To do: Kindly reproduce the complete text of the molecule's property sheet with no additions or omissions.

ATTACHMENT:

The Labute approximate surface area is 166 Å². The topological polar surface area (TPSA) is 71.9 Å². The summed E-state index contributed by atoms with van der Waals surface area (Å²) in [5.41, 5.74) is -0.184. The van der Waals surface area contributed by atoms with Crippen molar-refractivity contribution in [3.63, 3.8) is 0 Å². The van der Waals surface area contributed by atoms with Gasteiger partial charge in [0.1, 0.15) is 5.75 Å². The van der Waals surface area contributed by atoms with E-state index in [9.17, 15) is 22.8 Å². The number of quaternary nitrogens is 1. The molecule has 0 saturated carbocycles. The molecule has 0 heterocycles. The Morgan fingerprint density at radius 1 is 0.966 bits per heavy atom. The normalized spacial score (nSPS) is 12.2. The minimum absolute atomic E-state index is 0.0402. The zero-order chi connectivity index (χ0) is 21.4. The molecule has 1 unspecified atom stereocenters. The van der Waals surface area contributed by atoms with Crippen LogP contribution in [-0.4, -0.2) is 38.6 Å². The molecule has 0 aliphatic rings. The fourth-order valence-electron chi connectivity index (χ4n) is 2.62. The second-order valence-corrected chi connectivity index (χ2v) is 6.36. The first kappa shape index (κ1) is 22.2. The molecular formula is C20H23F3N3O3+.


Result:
The Labute approximate surface area is 166 Å². The topological polar surface area (TPSA) is 71.9 Å². The summed E-state index contributed by atoms with van der Waals surface area (Å²) in [5.41, 5.74) is -0.184. The van der Waals surface area contributed by atoms with Crippen molar-refractivity contribution in [3.63, 3.8) is 0 Å². The van der Waals surface area contributed by atoms with Gasteiger partial charge in [0.1, 0.15) is 5.75 Å². The van der Waals surface area contributed by atoms with E-state index in [9.17, 15) is 22.8 Å². The number of quaternary nitrogens is 1. The molecule has 0 saturated carbocycles. The molecule has 0 heterocycles. The Morgan fingerprint density at radius 1 is 0.966 bits per heavy atom. The normalized spacial score (nSPS) is 12.2. The minimum absolute atomic E-state index is 0.0402. The zero-order chi connectivity index (χ0) is 21.4. The molecule has 1 unspecified atom stereocenters. The van der Waals surface area contributed by atoms with Crippen LogP contribution in [-0.4, -0.2) is 38.6 Å². The molecule has 0 aliphatic rings. The fourth-order valence-electron chi connectivity index (χ4n) is 2.62. The second-order valence-corrected chi connectivity index (χ2v) is 6.36. The first kappa shape index (κ1) is 22.2. The molecular formula is C20H23F3N3O3+.